Partition Order Eclipses
When a property must be partitioned by sale, the parties' ownership interests in the property are cut off upon entry of the judgment, not when the property is actually sold. So holds the U. S. District Court for the Eastern District of New York, affirming a Bankruptcy Court order on appeal. Varrone v. Brady (In re: Karen Varrone), No. 11 CV 2199(SJF) (E.D.N.Y., March 30, 2012).
Varrone and Brady are sister and brother. They jointly owned the parcel at issue. In 2008, he commenced an action in state court seeking partition of the parcel. The state court granted the relief and entered an interlocutory judgment of partition and sale pursuant to RPL §915. In addition, the court impressed Varrone’s interest with several liens for the benefit of Brady. Subsequently, Varrone filed a Chapter 7 bankruptcy petition in November, 2010. Claiming that her homestead exemption was impaired, she then moved to avoid the liens pursuant to §522(f) of the Bankruptcy Code. The Bankruptcy Court denied the motion.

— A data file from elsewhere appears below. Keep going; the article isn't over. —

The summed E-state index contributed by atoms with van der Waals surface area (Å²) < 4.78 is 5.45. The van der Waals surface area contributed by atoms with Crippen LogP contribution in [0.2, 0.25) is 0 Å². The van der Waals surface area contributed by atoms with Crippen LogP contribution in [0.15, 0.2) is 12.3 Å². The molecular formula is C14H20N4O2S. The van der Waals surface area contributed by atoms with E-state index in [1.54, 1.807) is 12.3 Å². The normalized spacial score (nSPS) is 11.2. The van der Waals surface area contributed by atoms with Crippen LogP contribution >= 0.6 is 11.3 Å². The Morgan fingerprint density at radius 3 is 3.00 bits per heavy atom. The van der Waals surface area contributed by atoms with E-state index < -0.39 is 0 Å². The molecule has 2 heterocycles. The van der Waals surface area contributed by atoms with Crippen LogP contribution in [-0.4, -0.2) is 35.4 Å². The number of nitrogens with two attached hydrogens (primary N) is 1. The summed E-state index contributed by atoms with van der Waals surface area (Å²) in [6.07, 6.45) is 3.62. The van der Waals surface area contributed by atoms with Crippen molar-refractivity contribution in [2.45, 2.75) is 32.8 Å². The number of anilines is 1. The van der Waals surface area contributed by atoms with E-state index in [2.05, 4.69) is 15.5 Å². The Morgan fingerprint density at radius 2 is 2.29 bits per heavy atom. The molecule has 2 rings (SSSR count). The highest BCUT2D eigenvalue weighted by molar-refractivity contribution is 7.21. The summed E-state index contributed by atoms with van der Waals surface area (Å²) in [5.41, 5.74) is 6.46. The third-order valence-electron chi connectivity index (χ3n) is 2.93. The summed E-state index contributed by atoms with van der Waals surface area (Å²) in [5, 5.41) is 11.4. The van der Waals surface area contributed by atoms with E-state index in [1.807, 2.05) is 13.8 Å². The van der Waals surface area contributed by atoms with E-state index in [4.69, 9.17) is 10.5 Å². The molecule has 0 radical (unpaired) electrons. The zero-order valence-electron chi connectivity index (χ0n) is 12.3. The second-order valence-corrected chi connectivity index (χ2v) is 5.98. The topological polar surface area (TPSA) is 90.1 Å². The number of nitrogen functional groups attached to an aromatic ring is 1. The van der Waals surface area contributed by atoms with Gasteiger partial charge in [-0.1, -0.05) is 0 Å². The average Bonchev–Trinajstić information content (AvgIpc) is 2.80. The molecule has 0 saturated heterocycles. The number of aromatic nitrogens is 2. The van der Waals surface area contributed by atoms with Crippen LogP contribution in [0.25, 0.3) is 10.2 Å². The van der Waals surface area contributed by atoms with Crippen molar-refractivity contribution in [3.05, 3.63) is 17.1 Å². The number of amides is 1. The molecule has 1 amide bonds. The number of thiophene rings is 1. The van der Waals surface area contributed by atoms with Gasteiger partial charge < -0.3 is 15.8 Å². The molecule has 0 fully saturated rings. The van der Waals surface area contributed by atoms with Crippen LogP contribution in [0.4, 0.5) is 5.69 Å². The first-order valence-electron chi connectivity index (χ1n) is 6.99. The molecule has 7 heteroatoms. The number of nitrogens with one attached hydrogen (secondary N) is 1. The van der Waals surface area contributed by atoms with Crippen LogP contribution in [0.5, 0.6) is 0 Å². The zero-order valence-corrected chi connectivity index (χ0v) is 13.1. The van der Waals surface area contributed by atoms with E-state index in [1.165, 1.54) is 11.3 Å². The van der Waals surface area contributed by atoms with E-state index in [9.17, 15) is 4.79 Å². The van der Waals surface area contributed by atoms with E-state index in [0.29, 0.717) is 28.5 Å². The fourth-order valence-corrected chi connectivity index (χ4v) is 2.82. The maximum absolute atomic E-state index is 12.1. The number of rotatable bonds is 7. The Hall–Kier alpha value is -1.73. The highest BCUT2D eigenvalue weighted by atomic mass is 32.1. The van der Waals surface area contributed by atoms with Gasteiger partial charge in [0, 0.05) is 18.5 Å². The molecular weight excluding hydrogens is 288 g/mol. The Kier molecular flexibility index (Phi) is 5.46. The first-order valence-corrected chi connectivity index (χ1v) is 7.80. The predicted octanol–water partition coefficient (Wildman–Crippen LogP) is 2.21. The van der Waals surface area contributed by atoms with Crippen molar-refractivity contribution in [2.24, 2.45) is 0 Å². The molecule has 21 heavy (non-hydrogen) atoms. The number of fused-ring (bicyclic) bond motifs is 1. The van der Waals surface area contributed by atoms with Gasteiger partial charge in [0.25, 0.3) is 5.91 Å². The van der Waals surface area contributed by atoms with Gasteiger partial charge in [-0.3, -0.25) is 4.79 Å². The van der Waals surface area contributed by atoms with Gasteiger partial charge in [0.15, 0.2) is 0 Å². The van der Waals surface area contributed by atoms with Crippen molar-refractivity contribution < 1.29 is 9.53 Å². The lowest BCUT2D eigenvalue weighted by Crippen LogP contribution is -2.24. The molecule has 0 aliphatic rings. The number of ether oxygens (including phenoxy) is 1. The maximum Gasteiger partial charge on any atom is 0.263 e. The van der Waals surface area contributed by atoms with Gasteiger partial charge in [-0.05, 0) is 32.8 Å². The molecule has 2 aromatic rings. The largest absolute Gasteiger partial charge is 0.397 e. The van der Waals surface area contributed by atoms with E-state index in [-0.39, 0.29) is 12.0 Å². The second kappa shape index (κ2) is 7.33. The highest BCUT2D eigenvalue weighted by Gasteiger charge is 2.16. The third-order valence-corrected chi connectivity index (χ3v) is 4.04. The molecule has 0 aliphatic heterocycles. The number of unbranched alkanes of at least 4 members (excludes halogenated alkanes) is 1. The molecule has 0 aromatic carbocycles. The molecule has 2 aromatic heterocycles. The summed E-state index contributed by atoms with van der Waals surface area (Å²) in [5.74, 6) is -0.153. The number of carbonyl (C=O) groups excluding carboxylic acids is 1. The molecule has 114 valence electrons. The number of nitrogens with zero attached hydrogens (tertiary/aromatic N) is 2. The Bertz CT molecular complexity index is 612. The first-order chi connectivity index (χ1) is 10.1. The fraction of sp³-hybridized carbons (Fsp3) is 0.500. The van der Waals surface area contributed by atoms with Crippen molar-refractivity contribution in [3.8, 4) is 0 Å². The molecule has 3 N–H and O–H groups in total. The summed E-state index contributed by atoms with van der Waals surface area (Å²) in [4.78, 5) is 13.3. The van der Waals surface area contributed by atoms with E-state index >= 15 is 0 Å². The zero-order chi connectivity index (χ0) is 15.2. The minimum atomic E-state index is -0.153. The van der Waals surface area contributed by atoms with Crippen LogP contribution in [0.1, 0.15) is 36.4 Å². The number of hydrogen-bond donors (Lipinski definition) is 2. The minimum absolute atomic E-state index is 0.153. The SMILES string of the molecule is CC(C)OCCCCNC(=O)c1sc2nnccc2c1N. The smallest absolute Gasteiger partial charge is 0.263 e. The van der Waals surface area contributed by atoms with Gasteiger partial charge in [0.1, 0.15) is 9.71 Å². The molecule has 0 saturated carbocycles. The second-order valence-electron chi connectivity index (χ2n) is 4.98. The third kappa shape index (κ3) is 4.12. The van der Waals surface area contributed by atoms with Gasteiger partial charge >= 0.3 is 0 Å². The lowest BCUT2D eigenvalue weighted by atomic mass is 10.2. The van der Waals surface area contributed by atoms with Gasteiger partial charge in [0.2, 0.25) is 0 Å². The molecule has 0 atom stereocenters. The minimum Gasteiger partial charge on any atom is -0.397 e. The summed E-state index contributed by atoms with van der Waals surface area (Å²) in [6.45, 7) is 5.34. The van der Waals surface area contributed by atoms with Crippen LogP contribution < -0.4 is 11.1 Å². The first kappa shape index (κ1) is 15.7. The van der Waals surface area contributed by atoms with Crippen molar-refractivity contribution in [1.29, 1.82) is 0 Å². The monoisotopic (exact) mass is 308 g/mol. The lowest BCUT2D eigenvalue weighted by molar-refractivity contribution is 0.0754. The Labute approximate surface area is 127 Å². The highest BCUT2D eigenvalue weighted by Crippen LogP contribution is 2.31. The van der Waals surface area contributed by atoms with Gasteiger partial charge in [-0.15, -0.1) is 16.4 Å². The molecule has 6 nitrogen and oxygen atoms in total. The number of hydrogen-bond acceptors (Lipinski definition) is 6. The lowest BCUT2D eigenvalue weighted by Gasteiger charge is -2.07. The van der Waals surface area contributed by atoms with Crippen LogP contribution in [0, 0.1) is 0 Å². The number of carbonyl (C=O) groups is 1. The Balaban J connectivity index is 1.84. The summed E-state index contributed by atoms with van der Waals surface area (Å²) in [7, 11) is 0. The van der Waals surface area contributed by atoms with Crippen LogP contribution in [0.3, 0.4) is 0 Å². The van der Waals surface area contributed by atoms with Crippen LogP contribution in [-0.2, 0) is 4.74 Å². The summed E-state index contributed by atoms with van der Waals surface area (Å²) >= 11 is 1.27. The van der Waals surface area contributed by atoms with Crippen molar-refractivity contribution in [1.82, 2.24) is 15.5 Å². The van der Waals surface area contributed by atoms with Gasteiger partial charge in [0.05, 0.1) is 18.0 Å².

On appeal, Varrone argued that since the partition sale had not yet taken place when she filed her petition, her interest in the parcel became part of the bankruptcy estate and was entitled to benefit from the homestead exemption. The Court relied on the definition of “ownership” from Black’s Law Dictionary and reasoned that a judgment of partition by sale does not permit of an equity of redemption (unlike a foreclosure or tax sale). It held that upon entry of the judgment the debtor “effectively lost any proprietary interest in the premises and merely retained an equitable interest in a portion of the proceeds from the sale of the premises.”
By this reasoning, the “proprietary interests” of both siblings were cut off upon entry of the judgment. So, who owns the property between the entry of judgment and the sale? And what of the burdens that attend ownership, such as premises liability? Can both parties be kept out of possession pending the sale? The Court cited no case on point. If the District Court’s decision is itself appealed, perhaps a certified question to the Court of Appeals will yield a more authoritative answer.